Software Contractors are not employees of the company that is procuring the software. Software Contractors necessarily work for another legal business entity. There is a business to business relationship between the procurer of the software and the entity producing the software. Therefore, the company procuring the software is not required to pay a minimum ...


5

Generally, with a paper route, you are considered self-employed. The newspaper gives you checks with no taxes withheld, and at tax time you are given a 1099-MISC form. On your tax return, you deduct all of your expenses (vehicle expenses, supplies, etc.) on a Schedule C, and you have to pay self-employment tax on a Schedule SE. You are a contractor of the ...


5

You're a partnership. You should ask the money to be paid to the partnership. You'll have to fill partnership income tax return (form 1065) and each of you will get a K-1 schedule with your own personal portion of the income. For example, you're Adam, Ben and Clara. You work together on a project and are being paid. You get a check for $300 issued to "Adam, ...


5

They have to withhold. When you file your taxes there is a line item to refund overpayment. Fairly trivial.


4

If you want to subcontract some of your excess work to somebody else, you better be in business!  While some kinds of employees (e.g. commissioned salespeople) are permitted to deduct some expenses on their income tax, generally only a real business can deduct wages for additional employees, or the cost of services provided by subcontractors. Do you ...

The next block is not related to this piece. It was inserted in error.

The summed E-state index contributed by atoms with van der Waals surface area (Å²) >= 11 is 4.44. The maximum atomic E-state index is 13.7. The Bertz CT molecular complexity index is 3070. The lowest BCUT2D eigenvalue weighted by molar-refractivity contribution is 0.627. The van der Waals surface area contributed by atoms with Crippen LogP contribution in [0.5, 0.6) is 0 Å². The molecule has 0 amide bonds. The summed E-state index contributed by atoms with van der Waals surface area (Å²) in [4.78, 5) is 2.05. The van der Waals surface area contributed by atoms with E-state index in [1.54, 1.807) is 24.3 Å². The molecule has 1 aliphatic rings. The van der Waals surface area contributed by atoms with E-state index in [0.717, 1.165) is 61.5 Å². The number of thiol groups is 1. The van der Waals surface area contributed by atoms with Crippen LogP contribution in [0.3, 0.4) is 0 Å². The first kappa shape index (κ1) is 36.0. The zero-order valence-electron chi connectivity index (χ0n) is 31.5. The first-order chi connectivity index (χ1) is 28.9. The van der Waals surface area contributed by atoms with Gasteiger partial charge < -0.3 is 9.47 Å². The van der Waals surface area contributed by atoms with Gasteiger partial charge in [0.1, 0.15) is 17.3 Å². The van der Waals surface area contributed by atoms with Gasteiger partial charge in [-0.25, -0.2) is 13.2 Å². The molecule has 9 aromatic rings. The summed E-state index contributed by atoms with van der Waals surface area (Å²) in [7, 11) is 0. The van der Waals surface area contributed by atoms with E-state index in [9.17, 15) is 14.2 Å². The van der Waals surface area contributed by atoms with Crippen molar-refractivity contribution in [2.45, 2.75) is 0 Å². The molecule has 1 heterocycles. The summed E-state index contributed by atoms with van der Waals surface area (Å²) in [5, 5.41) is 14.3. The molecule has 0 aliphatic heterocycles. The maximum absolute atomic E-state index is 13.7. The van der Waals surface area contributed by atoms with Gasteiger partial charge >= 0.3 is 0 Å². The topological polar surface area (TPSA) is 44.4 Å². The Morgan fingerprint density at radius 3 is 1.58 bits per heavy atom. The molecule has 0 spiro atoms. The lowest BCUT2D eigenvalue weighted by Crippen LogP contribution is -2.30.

4

No, your business cannot deduct your non-business expenses. You can only deduct from your business income those reasonable expenses you paid in order to earn income for the business. Moreover, for there to be a tax benefit, your business generally has to have income (but I expect there are exceptions; HST input tax credits come to mind.) The employment ...


4

I doubt that it would withstand examination. I would also mention that if the nature of your work does not change after a month, the fact that you're paid as contractor doesn't make you any less employee during that period. What you can do is report (some of) these expenses as unreimbursed employee expenses, and they will be deductible based on the AGI ...


4

I agree with your strategy of using a conservative estimate to overpay taxes and get a refund next year. As a self-employed individual you are responsible for paying self-employment tax (which means paying Social Security and Medicare tax for yourself as both: employee and an employer.) Current Social Security Rate is 6.2% and Medicare is 1.45%, so your ...